Vanfest has drawn to a close for another year, proving itself as one of the best regional festivals Australia has to offer.
Taking place in Forbes, a five-hour drive west of Sydney, the festival is a hike to get to but well worth the effort.
This year, the line-up included some of Australia’s finest talent such as PNAU, Mallrat, Ruel, Golden Features, Thundamentals and Eves Karydas; and brought international acts Broods (NZ) and Example (UK).
With a line-up this strong, it would be hard for the festival to flop. But if Wine Machine taught us anything, it’s that a well organised event goes a long way, particularly when faced with tumultuous weather.
As the Friday rolled into the evening, sheets of rain and freezing winds began to batter the Forbes Showgrounds. However, with shelter on offer and a forethought of fire-pits to keep patrons warm, the weather was not going to stop these festival-goers.
The half-day line-up saw newcomer Tori Levett perform her festival debut, however her set is notoriously heavy and probably not the best suited for a crowd that needs warming up (literally). It was excellent to see Tori in what is sure to be her first of many festivals and what better an event than Vanfest to test out that material.
She was followed by Nyxen and an energetic banger of a performance by Thundamentals. We caught up with them after they left the stage for a truly mental interview.
UK export Example kept the hip-hop rolling into some club bangers and really made it feel like a big festival, despite the regional size. He now calls Australia home, making it a pretty special set for the artist. He took us back in time to some of his hits including “Kickstarts” and “Changed The Way You Kissed Me” as well as more current tracks like “All Night”. Artists backstage mentioned their surprise to see this international act on the bill, but it was clear the programming was pulling out all the bells and whistles. Check out our little catch up on his new Australian lifestyle.
Day Two saw a full day of supreme acts and even featured motocross across the day. As well as that, there were handmade stalls, an array of food vendors (woodfire pizza, hello) and sponsored tents such as Furphy’s and Red Bull to keep patrons hydrated. The best part, hardly any lines. Vanfest also had cashless wristbands implemented so punters didn’t have to carry their cards or money and could budget out the weekend – felt very new-age flashing that wrist to pay.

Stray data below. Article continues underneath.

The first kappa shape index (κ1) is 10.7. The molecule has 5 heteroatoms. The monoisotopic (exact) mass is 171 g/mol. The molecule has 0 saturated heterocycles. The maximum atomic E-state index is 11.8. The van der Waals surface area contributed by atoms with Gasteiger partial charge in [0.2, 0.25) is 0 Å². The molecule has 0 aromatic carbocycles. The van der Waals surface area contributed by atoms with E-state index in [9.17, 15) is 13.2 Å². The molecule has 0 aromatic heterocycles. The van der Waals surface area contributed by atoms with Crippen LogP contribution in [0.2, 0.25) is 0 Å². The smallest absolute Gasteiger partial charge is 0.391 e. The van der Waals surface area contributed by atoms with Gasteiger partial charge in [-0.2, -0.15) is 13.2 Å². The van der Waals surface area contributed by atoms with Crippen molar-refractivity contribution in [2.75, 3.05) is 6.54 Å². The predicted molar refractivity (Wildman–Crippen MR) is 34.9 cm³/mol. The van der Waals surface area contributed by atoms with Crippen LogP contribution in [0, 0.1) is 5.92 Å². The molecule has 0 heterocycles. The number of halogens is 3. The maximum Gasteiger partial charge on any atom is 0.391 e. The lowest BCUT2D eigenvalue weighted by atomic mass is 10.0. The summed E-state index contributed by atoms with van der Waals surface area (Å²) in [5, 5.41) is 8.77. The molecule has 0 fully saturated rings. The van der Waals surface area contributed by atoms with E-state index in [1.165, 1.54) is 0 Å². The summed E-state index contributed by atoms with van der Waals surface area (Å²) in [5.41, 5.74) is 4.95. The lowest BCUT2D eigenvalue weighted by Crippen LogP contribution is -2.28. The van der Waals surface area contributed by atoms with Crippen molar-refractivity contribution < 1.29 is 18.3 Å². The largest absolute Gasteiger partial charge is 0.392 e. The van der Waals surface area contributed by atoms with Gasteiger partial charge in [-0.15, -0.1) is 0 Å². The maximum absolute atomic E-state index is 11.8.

Hitting the stage first was Miiesha and then Tyde Levi, notably Troye Sivan‘s younger brother, who performed his first ever live set. In terms of how first performances go, he was excellent – comfortable with charming banter and only a few pitchy nervous notes here and there. At this point in the morning, there was a scarce crowd on the field, but what a platform to have your first live set – a large stage, endless space and not an overwhelming crowd to psych the nerves.
Artists such as WAAX and Eves Karydas showcased some of the insane talent coming out of Brisbane, but a highlight of the afternoon was the 17-year-old pop artist who has been called the “Australian Billie Eilish” by Perez Hilton, Ruel. The crowd swelled on the oval to watch the Sydney teen belt out his catchy tunes, including one he dropped the day earlier with SG Lewis, “Flames”. With a superstardom air about him, it was wild to think that Ruel had made the trek to this rural town like the rest of us.
Following Ruel was another Brisbane export, Mallrat, who has been releasing hit after hit at only 21-years-old. She had the festival-goers singing along to nonchalant tracks such as “Groceries” and “Nobody’s Home” as the sun sunk in the horizon.
Skeggs and Methyl Ethel played to the fairly packed grounds, followed by New Zealand brother and sister act Broods. Lead singer Georgia Nott had some dazzling dance moves and her brother Caleb bopped along on keys while the crowd yelled the lyrics to their tracks like “Peach” and “Heartlines”.
But the headliner PNAU, who brought along their friend Kira Divine, were the ragers of the night. They had a light show that utilised blue light to make their fluorescent face masks and Kira’s green outfit pop. It was like we were in the middle of an epic club night and everyone was tripping on changa. The psychedelic set was an intense but perfect way to end the festival.
Vanfest was an excellent showcase of Australian talent and international acts. Despite the freezing cold, it was warming to see a community come alive and gather for quality music in the middle of nowhere. With a line-up as good as this, this small town festival is one to add to your list for 2020.
To see all the interviews from across the event, including chats with Miiesha and WAAX, and extra game content with the acts above, check out our YouTube channel.
FOUR AND A HALF STARS (OUT OF FIVE)
Vanfest took place on Friday May 10 – 11 at in Forbes, NSW.